Irish, Celtic Studies and Folklore Research Collection

Permanent URI for this collection

For more information, please visit the official website.


Recent Submissions

Now showing 1 - 5 of 55
  • Publication
    Béarrach fir ag caint ar imeall na litríochta
    (COMHARTaighde, 2021-06-25)
    Gearrchuntas ar shaol Phádraig Uí Laoghaire (1870–1896), scoláire Gaeilge ó leithinis Bhéarra, is ábhar don aiste seo. Ina theannta san, pléitear cuid dá shaothar atá tagtha anuas chugainn, ina measc an leabhar is mó cáil uaidh, Sgeuluidheacht Chúige Mumhan. (1.), a tháinig amach in 1895. Tiocfaidh staidéar níos cuimsithí ar an bhfear féin agus ar a shaothar amach in Meidhbhín Ní Úrdail, Pádraig Ó Laoghaire (1870–1896): an Irish Scholar from the Béarra Peninsula, a fhoilseoidh Cumann Staire Bhéarra go luath. --- A brief account of the life of Pádraig Uí Laoghaire (1870–1896), a scholar of Irish from the Béarra peninsula, is the subject of this essay. In addition, some of his works that have come down to us are discussed, including his most famous book, The Story of Munster, which came out in 1895. A more comprehensive study of the man himself and his work will be published in Meidhbín Ní Úrdail, Pádraig Ó Laoghaire (1870–1896): an Irish Scholar from the Béarra Peninsula, published by Cumann Storye Bear soon.
  • Publication
    Lámhscríbhinní Uí Mhuirgheasa: foinsí luachmhara an léinn dúchais in Ultaibh
    One hundred and twenty-five Irish manuscripts are currently kept in the Department of Special Collections in the Library of the University College, Dublin, and the vast majority of these were compiled in the period from the eighteenth century to the twentieth century. These sources can be divided into five distinct collections: the Pádraig Ferítéar Manuscripts, the Eogháin Oí Comhraí Manuscripts, the Coilm Uí Lochlainn Manuscripts and the Énrí Oí Murighesa Manuscripts — named, unsurprisingly, in honor of their original collectors — and a fifth volume called 'Additional Manuscripts'. The manuscripts that were put together in the eighteenth and nineteenth centuries in the collection of Uí Muirgheasa are my main concern in this essay because they contain important evidence of the pursuit of native students in Ulster in that period.
  • Publication
    From script to print: some evidence in manuscripts compiled in eighteenth- and nineteenth-century Ireland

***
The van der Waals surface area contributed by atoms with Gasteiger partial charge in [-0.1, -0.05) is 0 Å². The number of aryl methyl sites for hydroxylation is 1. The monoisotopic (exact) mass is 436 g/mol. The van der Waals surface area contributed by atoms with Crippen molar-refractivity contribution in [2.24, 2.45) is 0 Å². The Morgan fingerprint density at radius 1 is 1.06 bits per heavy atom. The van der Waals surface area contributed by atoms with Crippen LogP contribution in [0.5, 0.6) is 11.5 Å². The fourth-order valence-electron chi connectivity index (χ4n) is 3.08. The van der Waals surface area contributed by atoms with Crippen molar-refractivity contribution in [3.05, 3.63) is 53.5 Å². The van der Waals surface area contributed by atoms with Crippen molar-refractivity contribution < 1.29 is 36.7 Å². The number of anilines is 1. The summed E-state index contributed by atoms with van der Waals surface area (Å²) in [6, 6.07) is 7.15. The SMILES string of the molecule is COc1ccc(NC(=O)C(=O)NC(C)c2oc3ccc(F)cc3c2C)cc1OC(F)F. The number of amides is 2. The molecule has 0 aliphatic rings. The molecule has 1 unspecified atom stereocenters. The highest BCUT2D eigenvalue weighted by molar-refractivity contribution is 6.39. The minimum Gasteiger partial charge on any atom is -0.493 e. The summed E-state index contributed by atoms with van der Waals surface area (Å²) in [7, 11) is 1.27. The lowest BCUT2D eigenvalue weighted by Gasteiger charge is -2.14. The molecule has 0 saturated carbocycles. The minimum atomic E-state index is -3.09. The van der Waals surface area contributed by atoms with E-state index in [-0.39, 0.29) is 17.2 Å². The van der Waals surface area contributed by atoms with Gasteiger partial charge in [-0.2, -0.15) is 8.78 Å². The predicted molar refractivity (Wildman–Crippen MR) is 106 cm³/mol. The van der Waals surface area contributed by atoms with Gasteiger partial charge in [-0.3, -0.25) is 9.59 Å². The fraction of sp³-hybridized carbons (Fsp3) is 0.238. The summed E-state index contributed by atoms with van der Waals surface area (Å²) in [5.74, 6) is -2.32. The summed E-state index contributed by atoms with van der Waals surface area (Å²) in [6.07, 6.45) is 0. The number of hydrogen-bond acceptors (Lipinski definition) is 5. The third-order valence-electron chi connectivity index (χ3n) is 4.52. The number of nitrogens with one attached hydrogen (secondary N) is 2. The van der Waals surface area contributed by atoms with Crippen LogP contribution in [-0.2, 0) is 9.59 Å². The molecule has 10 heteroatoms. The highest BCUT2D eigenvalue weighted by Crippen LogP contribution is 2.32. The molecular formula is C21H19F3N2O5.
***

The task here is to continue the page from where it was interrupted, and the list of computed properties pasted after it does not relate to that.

(Museum Tusculanum Press, 2021-11-26)
    An Irish primer with a translation into Irish of the catechism from the Anglican Book of Common Prayer by John Kearney, or Seaán Ó Cearnaigh (d. c. 1587), has the dual distinction of being the earliest book in the Irish language printed in Dublin in 1571 and the first printed example of an Irish typeface known as the Queen Elizabeth Irish Type. 1 The catechism’s author was apparently a native of the barony of Leyny (Luighne) in Co. Sligo who became an adherent of the Reformed Church during his student days in Cambridge. By the mid-1560s he was back in Ireland, where he began his career as a minister and subsequently held office as treasurer of St. Patrick’s Cathedral in Dublin. 2 In the same year that Kearney’s work was published, a second item appeared as a broadsheet, also in Dublin and in the Queen Elizabeth Irish Type, namely a fifteenth-century religious poem in the form of strict syllabic metre known as deibhidhe. Beginning Tuar feirge foighide Dé (‘God’s patience is a portent of anger’) and ascribed to Fr Pilib Bocht Ó hUiginn OFM (d. 1487), the poem’s main theme is the absolute judgement of God which can never be reversed by intercessory prayer.3 The broadsheet itself is now in Corpus Christi College, Cambridge, and it arrived there as part of the books and papers of the Rev. Matthew Parker, Archbishop of Canterbury (1559-1575). It seems that John Kearney may have provided the printer with the text of the poem for the broadsheet. Given that it is a rare instance of a bardic religious poem which places clear restrictions on the intercessory power of the Virgin Mary and the saints,4 it is not unreasonable to assume that it may have been a conscious choice for printing by Kearney himself.
  • Publication
    Hildegard L.C. Tristram
    (Walter de Gruyter, 2021-12-10)
    After a long illness, Professor Dr. Hildegard (Luise Charlotte) Tristram (nee Paul) died on October 29, 2020 in Freiburg. This marked the end of a great era in German Celtic studies. Ms. Tristram (as we, her younger employees, used to call her) was a driving force in the subject in Germany: in 1986, with sub-project A 5, she succeeded in bringing Celtic studies to the large DFG Collaborative Research Center 321, involving transitions and areas of tension between oral and written word. The medieval cattle raid legend Táin Bó Cúailnge was the focus of the research of the Celtic part of this project.
  • Publication
    The literary legacy of Keating's Foras Feasa ar Éirinn
    (The Irish Texts Society, 2008-11)
    In considering the legacy of Foras Feasa ar Éirinn (FFÉ) by Séathrún Céitinn, or Geoffrey Keating, we may reasonably expect that the work’s influence on prose histories of Ireland to have merited particular scholarly attention. The concern in what follows here, however, is not so much with the work’s effect on the course of Irish historiography, but rather with its literary legacy as a significant link in a carefully forged chain of literary prose narratives. While this significance applies to narrative content, it also incorporates the more abstract matter of the dynamic role of the transmitter of narrative — that of the scribe — in the eighteenth and nineteenth centuries. In other words, it will be argued that the literary legacy of Keating’s FFÉ not only influenced the content itself of the material being transmitted, but also spurred the literary creativity of scribes to engage with a given text and indulge in editorial intrusions, thereby resulting in a newly created text, or, if you will, a re-created text.